Are there Alternatives to Patenting?

Simply keeping the invention under wraps and relying on the law of confidence to prevent unauthorized use or disclosure is the usual way. That has proved to be spectacularly successful in the case of recipes for beverages like Coca-Cola and Chartreuse (see the paragraph on "Protection" in the Wikipedia article on Trade Secret). In contrast to patenting, imposing an obligation of confidence on an employee, contractor, consultant or supplier costs nothing or next to nothing to set up and can be enforced indefinitely. The drawback is that the obligation is discharged once the information enters the public domain otherwise than through a breach of confidence. That can happen because a product is lawfully reverse engineered once it is put on sale or the secret is discovered by parallel independent research.

Sometimes another IP right can be relied upon such as unregistered design right in the design of the circuitry or mechanism of a product or copyright in the source code of a computer program. That again costs nothing to set up but neither a design right nor copyright provides a monopoly. It does not protect the technology as such. Only the way in which a product has been designed or a program has been written. Not even that if it can be shown that there was no copying.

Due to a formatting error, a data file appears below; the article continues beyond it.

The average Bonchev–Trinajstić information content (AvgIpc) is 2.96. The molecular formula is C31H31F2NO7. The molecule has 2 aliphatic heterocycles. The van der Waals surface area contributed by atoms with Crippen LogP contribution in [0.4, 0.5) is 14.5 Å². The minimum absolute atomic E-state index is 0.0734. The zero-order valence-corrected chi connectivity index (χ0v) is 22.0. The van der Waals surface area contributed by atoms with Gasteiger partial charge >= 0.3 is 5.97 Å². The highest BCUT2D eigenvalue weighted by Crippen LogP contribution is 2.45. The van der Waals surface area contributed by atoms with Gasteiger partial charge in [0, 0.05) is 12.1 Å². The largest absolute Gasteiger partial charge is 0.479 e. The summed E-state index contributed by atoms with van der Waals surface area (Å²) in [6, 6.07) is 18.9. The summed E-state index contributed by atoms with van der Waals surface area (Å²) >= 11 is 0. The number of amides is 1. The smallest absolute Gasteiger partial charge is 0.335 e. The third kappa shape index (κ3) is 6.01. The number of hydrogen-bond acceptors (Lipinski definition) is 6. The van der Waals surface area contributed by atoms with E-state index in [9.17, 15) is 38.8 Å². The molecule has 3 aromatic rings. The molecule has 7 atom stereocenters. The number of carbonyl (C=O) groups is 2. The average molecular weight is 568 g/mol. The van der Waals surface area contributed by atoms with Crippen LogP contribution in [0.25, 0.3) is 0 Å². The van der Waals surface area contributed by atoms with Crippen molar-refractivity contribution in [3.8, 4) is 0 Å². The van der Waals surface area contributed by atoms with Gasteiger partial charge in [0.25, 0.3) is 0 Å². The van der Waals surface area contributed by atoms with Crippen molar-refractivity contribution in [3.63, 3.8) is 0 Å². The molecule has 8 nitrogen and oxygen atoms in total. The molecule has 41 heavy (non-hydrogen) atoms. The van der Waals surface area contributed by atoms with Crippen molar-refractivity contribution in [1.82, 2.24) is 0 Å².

How is a Patent infringed?

Once a patent is granted the person the patentee has the exclusive right to do the things in relation to the invention that are listed in What is a Patent? above.

That begs the question "What is the invention?" and the answer is that the invention is whatever is set out in the claims. Thus, if a person makes, imports or sells a product that falls within any of the claims he or she infringes the patent. If you are a patentee you have to indicate the claim on which you rely, the item that falls within the claim and the act that is alleged to have been done in relation to that item.

When deciding whether there has been an infringement the first step is to construe (that is to say interpret) the claim or claims that the patentee identifies.  There is a Protocol and a large body of case law with guidance on how that is to be done.   Usually, the claim is broken down into individual integers or features. The next step is to look at the allegedly infringing item to see whether it has those features. If it does, then all that needs to be decided is whether any of the acts that are reserved to the patentee has been done in relation to that item.

What are the Defences to a Claim for Infringement?

There are usually fall into two, namely that the patent has not been infringed or that it is not valid.  The first defence usually focuses on the construction of the claim and the second on whether the invention was obvious in the light of previous technology.

What happens if a Patent is infringed?